Spanish MEPS asked to vote against EU/Morocco agreement – Fishupdate.com

Spanish MEPS asked to vote against EU/Morocco agreement Published:  12 December, 2011

Fourteen social and environmental organisations have sent a letter to all Spanish MEPs asking them to vote against the renewal of the fisheries agreement between the European Union (EU) and Morocco.

They cite a flagrant violation of the international law on the fisheries agreements signed so far – by including the waters of Western Sahara  – as their reason.

They explain that Western Sahara is considered a non-autonomous territory with a pending decolonisation process so the exploitation of its natural resources is contrary to international law if two basic requirements are not met: that the benefits of any operation directly affect the Saharawi and that any agreement concerning the resources needs the Polisario Front’s approval.

The decision on the ratification or otherwise of the extension of the bilateral fisheries agreement within the European Parliament (EP) is expected on Tuesday, 13 December.

The first agreement between the parties was signed in 2007 and lasted four years.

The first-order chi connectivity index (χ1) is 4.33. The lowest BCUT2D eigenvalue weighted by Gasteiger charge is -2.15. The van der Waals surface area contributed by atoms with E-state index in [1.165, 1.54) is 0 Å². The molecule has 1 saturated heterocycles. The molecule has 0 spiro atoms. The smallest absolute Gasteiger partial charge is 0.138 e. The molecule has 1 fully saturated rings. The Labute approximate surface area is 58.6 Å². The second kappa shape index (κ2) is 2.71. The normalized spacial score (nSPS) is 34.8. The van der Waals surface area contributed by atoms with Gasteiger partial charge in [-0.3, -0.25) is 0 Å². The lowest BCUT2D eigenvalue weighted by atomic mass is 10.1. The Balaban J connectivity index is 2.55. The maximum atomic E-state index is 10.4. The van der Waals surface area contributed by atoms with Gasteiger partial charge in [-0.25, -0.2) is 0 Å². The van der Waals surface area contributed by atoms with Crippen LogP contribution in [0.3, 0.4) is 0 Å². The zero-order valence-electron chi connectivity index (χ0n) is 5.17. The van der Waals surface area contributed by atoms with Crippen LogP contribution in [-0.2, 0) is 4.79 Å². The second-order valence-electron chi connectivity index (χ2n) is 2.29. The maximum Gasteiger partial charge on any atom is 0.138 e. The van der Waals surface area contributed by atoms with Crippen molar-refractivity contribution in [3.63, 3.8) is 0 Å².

The current deal offers 119 licences to the European fleet, plus an additional quota for pelagic species such as anchovy, mackerel and herring.

The Spanish fleet receives 100 permits, divided between Andalusia and the Canaries.

In return, the EU pays EUR 36.1 million a year to Morocco, whose authorities use this as a contribution to the fisheries sector and to carry out development measures.

Last July, the European Commission (EC) signed a one-year extension of the current agreement without the support of Sweden, Denmark, Netherlands, Finland, United Kingdom, Cyprus and Austria.

The 14 organisations that signed the letter maintain that the fishing licences obtained only benefit a few large vessels engaged in industrial fishing, using extractive techniques that are really harmful to the marine ecosystem.

“In fact, these fishing boats, according to the latest report, have contributed significantly to the overexploitation of Sahrawi fishery resources,” states Ecologists in Action, one of those behind the letter.